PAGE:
By Charles F. Otey
For Brooklyn Daily Eagle
Few new trends have hit the legal profession as fast and as hard as the one driven by internet technology. So the members of the Columbian Lawyers of Kings County – especially those who think Quark is a quirk-- are in for a timely treat at their next session set for the evening of Nov. 7 at the Rex Manor on Eleventh Ave. here in Brooklyn.
That's the night when special guest Kings County Supreme Court Justice Lawrence Knipel will give his invaluable views of how Internet access has radically changed legal procedures, according to program co-chairs Justice Anthony Cutrona and Marc Longo.
Justice Knipel – who has handled some of the most complex parts in Kings Supreme, including med-mal matters, knows his way around the cyber world, and his insights will help the Columbians use, but not confuse, this ever evolving technology.
Is it any longer possible to operate as a solo practitioner or a small firm without a thorough grounding in Internet access? Of course not!
In fact, we know a few barristers who decided to take an earlier retirement rather than make the confusing, complex change-over by employing some bright teenager who could convert all their case files to an acceptable web program.
More realistically, Justice Knipel will deal with E- filing of pleadings and other documents and there’s always the tricky issue of which e-mails are “discoverable” and which are not.
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Hon. Sunshine Tours Borough Explaining e-Filing Methods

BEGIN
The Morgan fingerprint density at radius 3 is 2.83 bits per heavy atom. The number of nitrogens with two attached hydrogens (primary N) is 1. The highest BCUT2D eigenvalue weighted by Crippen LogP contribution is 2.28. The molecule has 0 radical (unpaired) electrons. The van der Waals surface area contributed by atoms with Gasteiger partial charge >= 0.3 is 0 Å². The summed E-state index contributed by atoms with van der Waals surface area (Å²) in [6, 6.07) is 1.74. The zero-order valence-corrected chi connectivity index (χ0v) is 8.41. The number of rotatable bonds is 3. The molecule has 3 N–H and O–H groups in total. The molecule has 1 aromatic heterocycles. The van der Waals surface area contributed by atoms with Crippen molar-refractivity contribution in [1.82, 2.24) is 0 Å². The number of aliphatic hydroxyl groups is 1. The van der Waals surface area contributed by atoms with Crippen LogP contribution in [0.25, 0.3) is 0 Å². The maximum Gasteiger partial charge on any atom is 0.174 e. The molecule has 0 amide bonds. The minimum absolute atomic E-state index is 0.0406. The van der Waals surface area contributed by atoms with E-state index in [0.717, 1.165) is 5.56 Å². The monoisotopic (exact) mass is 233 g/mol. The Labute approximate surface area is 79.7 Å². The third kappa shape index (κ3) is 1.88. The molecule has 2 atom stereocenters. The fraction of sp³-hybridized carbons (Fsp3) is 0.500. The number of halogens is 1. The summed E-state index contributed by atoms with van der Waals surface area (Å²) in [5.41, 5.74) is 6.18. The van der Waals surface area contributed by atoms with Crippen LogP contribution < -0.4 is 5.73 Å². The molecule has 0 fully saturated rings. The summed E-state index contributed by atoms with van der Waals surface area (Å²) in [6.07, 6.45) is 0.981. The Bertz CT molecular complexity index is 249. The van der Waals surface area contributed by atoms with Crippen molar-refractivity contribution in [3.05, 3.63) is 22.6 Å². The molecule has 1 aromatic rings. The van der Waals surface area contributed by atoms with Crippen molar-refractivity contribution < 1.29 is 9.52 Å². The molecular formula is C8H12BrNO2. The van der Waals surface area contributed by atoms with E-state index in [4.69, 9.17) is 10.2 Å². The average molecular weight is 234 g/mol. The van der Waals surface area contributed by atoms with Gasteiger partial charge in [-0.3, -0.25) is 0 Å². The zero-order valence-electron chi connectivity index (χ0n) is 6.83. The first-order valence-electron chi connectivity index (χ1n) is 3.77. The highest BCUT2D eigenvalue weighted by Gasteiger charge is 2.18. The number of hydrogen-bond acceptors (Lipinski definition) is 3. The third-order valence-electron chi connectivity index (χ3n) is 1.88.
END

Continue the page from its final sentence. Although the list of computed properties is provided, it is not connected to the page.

Kings County Clerk Nancy Sunshine has made heroic efforts in the past few years to address various bar groups on the intricacies of e- filing. One of these groups has been the Bay Ridge Lawyers Association, headed by President Pasqualino Russo.
Here’s part of a newspaper report by Jamie Mallette on the substance of what the Hon. Sunshine said that night: “The New York State Courts Electronic Filing (NYSCEF) System was implemented to make filing easier and court documents more accessible. A lawyer can now file cases 24 hours a day, seven days a week, with no additional cost.”
Just 10 years ago, 24-hour-per-day filing would have been regarded by most attorneys as science fiction! Today the NYSCEF system allows law firms to print the pages of their documents anywhere! No longer are they limited to going to the clerk’s office to examine the files.
Even a visit to the Kings Supreme web site may be overwhelming for attorneys who started out in the days when pleadings had to be typed out – perfectly -- and in triplicate on carbon paper!
This is a typical advisory entry viewable on the court website: “Cases Commenced via NYSCEF: Cases that are commenced by filing of the initial papers with NYSCEF are identified as e-filed cases by assignment of a special index number (i.e. cases beginning with 500,000; tax certiorari proceedings will remain 400,000). The Supreme Court’s Civil Case Information System ("CCIS") will further identify e-filed cases by the addition of a suffix to the index number (e.g. 500136/2006E). This suffix should be used on all documents filed with the court in e-filed matters."
(I’d like to know what legendary trial veteran Irv Kosover said when he saw this item!)
But have no fear. When County Clerk Sunshine appeared before the Bay Ridge Lawyers a month or so ago, her e-performance got rave reviews. We’re sure the same will happen when Justice Knipel unravels the mystique of this modern marvel of communication on Nov. 7 at the Rex Manor.